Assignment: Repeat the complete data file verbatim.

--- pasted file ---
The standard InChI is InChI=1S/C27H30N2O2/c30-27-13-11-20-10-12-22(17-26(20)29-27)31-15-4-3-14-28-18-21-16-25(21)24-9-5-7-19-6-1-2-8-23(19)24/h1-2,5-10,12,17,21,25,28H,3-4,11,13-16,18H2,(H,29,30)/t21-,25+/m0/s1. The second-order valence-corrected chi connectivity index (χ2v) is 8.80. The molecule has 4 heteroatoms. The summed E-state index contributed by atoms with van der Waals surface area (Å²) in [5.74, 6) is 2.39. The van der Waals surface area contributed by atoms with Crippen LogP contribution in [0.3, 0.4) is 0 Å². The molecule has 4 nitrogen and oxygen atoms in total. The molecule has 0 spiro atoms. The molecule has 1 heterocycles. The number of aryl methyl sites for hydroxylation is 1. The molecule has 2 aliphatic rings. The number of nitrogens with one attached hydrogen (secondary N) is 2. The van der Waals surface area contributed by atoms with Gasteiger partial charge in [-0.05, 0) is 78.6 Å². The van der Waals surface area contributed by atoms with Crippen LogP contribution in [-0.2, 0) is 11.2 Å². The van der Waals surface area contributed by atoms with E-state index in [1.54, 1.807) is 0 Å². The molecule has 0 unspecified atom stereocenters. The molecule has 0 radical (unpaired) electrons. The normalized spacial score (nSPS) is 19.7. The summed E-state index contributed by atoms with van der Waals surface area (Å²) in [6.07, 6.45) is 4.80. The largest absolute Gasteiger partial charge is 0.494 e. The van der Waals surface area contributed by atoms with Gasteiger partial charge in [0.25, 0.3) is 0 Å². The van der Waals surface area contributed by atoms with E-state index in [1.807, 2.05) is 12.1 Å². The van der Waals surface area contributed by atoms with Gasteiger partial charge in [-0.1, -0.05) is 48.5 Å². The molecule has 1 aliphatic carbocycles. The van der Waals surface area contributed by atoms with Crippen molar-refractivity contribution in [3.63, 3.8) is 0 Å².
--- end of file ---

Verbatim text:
The standard InChI is InChI=1S/C27H30N2O2/c30-27-13-11-20-10-12-22(17-26(20)29-27)31-15-4-3-14-28-18-21-16-25(21)24-9-5-7-19-6-1-2-8-23(19)24/h1-2,5-10,12,17,21,25,28H,3-4,11,13-16,18H2,(H,29,30)/t21-,25+/m0/s1. The second-order valence-corrected chi connectivity index (χ2v) is 8.80. The molecule has 4 heteroatoms. The summed E-state index contributed by atoms with van der Waals surface area (Å²) in [5.74, 6) is 2.39. The van der Waals surface area contributed by atoms with Crippen LogP contribution in [0.3, 0.4) is 0 Å². The molecule has 4 nitrogen and oxygen atoms in total. The molecule has 0 spiro atoms. The molecule has 1 heterocycles. The number of aryl methyl sites for hydroxylation is 1. The molecule has 2 aliphatic rings. The number of nitrogens with one attached hydrogen (secondary N) is 2. The van der Waals surface area contributed by atoms with Gasteiger partial charge in [-0.05, 0) is 78.6 Å². The van der Waals surface area contributed by atoms with Crippen LogP contribution in [-0.2, 0) is 11.2 Å². The van der Waals surface area contributed by atoms with E-state index in [1.54, 1.807) is 0 Å². The molecule has 0 unspecified atom stereocenters. The molecule has 0 radical (unpaired) electrons. The normalized spacial score (nSPS) is 19.7. The summed E-state index contributed by atoms with van der Waals surface area (Å²) in [6.07, 6.45) is 4.80. The largest absolute Gasteiger partial charge is 0.494 e. The van der Waals surface area contributed by atoms with Gasteiger partial charge in [0.25, 0.3) is 0 Å². The van der Waals surface area contributed by atoms with E-state index in [1.807, 2.05) is 12.1 Å². The van der Waals surface area contributed by atoms with Gasteiger partial charge in [-0.1, -0.05) is 48.5 Å². The molecule has 1 aliphatic carbocycles. The van der Waals surface area contributed by atoms with Crippen molar-refractivity contribution in [3.63, 3.8) is 0 Å².